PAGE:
A lot of people make a big deal about the downturn in 1938. What did FDR try to do in 1938? Any guesses? He tried to balance the budget, while the economy was not at full employment levels. The Taft-FDR comparison is absolutely no contest in terms of who ushered in a faster or more robust recovery. Unfortunately, Obama's policies are closer to Taft than they are to FDR.

          As to immigration, good luck funding social security without it.

          Source: http://www.measuringworth.com/index.html

          • Both Hoover and Roosevelt were Keynesian interventionists in practice, although Roosevelt campaigned against Hoover's deficit spending; FDR as a candidate urged a balanced budget. They both followed wrong-headed policies which only prolonged the Depression.
            A few more figures for you: unemployment, after 3 years of Hoover's tinkering, and 5 of Roosevelt's, reached its minimum in 1937 — at 14.3%. In 1938 it was back up to 19%. Production levels didn't reach 1929 levels until 1937, also to fall back the following year. Only in 1941, with war production in full swing, did production levels surpass the 1929 level.
            As for social security, many illegal immigrants don't pay into it. Witness all the nominees of Clinton and Obama who withdrew when it became public that they weren't paying the social security taxes on their Central American servants.

      • [cont'd]
        Delegation to Congress — A strange description of the relations between Obama and the Congress. Composed overwhelmingly of Democrats, it has enacted — often by dubious constitutional means — just about whatever Obama has asked of it. I suppose that Americans should be thankful he's still going through the formality of getting Congress to pass legislation before he signs it into law.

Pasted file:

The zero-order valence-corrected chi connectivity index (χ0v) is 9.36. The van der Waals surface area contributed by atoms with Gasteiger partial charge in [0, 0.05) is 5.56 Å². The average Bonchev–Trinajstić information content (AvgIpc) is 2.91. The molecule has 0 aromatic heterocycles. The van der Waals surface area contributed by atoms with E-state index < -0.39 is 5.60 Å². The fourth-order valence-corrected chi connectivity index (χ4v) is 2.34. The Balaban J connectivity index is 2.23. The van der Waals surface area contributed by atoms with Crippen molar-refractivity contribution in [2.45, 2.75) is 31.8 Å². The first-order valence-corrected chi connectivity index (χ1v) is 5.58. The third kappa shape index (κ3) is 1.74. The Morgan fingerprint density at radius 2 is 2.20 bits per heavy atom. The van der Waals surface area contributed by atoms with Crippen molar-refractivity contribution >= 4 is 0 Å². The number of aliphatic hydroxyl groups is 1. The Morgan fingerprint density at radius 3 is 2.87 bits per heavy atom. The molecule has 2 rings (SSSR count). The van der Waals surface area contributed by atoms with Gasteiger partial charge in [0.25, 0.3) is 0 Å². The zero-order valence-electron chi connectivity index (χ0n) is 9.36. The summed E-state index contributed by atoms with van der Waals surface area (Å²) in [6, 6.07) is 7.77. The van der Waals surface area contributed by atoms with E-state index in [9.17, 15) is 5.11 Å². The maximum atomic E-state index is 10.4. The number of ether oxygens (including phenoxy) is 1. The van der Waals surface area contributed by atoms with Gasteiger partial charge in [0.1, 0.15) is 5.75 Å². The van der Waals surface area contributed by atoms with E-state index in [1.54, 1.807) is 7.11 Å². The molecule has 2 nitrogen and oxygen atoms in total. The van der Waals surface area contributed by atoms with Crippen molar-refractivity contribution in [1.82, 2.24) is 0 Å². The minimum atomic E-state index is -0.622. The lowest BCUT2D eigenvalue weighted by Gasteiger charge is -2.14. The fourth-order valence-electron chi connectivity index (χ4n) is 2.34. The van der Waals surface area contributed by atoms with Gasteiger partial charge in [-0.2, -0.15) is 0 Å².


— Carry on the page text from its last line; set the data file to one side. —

Morbid obesity — Yes, Taft weighed in at nearly 140 kg, but he outlived both his predecessor and his successor. The three were nearly exact contemporaries, but Taft lived to 72, Wilson to 67, and T.Roosevelt only to 60. Obama doesn't look like a healthy man; I doubt he'll make it to Taft's age.

    • You are an idiot, plain and simple. You are the type that feels facts and doesn't actually think them through. Good luck on your fantasy life in your fantasy world.

    • I think you need to sober up a bit and take a better look at history.
      Your pejoratives are embarrassingly out of context.
      Perhaps you've managed to somehow "prorogue" reason.

  27. Yes he did get lots of things done, things Americans were begging him NOT to do. He is unpopular because, like most politicians he believes more government is the solution to every problem. The historical rule is that, the more government is mandated to make our personal decisions for us the less freedom we have to choose our own destiny. Most Americans deeply value their freedoms and so oppose giving more of their power to the governments army of bureaucrats.
    Free men must never tolerate tyrants in their midst. That is why even the right turned against GWB by the end of his presidency. A great awakening is happening around the world. People are waking up to the fact that our governments often do not govern in our best interests. 100 years of failing big government socialist policies are coming to an end. Even the very socialist EU is blaming the current situation on socialist policies and big government.

  28. If you allow your supporters to trump you up as a savior of all that ills your country; you're bound to come up short.
    As hard as it is to stomach sometimes, attacking the out going government's policy's can put you in a corner when you take power and people expect change.

  29. ""tons of anti private sector legislation (small and large business)"

    Dude, "giving the private sector lots of money" may be bad policy, but it's hardly "anti private sector". "